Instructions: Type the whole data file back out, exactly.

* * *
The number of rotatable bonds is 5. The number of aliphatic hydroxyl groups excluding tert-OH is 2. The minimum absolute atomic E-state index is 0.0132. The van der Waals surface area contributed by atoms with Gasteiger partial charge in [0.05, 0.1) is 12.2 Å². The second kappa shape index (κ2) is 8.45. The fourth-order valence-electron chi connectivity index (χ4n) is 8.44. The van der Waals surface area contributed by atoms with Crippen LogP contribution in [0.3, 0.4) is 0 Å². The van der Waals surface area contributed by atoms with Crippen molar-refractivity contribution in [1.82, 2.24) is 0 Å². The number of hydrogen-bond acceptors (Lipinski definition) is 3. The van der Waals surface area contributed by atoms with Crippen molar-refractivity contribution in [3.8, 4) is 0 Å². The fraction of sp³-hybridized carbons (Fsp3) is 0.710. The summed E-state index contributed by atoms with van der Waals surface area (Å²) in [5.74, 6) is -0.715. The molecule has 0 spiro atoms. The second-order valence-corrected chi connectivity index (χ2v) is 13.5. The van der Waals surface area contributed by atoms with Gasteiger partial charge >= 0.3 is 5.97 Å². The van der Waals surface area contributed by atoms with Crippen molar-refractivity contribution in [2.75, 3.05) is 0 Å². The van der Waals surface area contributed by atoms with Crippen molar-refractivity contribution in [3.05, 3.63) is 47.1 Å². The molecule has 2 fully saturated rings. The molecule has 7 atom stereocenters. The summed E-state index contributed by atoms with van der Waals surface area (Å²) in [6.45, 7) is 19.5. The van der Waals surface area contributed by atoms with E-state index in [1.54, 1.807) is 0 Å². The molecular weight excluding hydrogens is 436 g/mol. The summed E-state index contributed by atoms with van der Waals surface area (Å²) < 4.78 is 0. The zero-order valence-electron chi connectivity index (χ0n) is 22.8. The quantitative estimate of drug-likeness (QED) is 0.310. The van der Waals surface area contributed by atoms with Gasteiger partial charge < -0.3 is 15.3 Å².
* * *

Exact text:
The number of rotatable bonds is 5. The number of aliphatic hydroxyl groups excluding tert-OH is 2. The minimum absolute atomic E-state index is 0.0132. The van der Waals surface area contributed by atoms with Gasteiger partial charge in [0.05, 0.1) is 12.2 Å². The second kappa shape index (κ2) is 8.45. The fourth-order valence-electron chi connectivity index (χ4n) is 8.44. The van der Waals surface area contributed by atoms with Crippen LogP contribution in [0.3, 0.4) is 0 Å². The van der Waals surface area contributed by atoms with Crippen molar-refractivity contribution in [1.82, 2.24) is 0 Å². The number of hydrogen-bond acceptors (Lipinski definition) is 3. The van der Waals surface area contributed by atoms with Crippen molar-refractivity contribution in [3.8, 4) is 0 Å². The fraction of sp³-hybridized carbons (Fsp3) is 0.710. The summed E-state index contributed by atoms with van der Waals surface area (Å²) in [5.74, 6) is -0.715. The molecule has 0 spiro atoms. The second-order valence-corrected chi connectivity index (χ2v) is 13.5. The van der Waals surface area contributed by atoms with Gasteiger partial charge >= 0.3 is 5.97 Å². The van der Waals surface area contributed by atoms with Crippen molar-refractivity contribution in [2.75, 3.05) is 0 Å². The van der Waals surface area contributed by atoms with Crippen molar-refractivity contribution in [3.05, 3.63) is 47.1 Å². The molecule has 2 fully saturated rings. The molecule has 7 atom stereocenters. The summed E-state index contributed by atoms with van der Waals surface area (Å²) in [6.45, 7) is 19.5. The van der Waals surface area contributed by atoms with E-state index in [1.54, 1.807) is 0 Å². The molecular weight excluding hydrogens is 436 g/mol. The summed E-state index contributed by atoms with van der Waals surface area (Å²) < 4.78 is 0. The zero-order valence-electron chi connectivity index (χ0n) is 22.8. The quantitative estimate of drug-likeness (QED) is 0.310. The van der Waals surface area contributed by atoms with Gasteiger partial charge < -0.3 is 15.3 Å².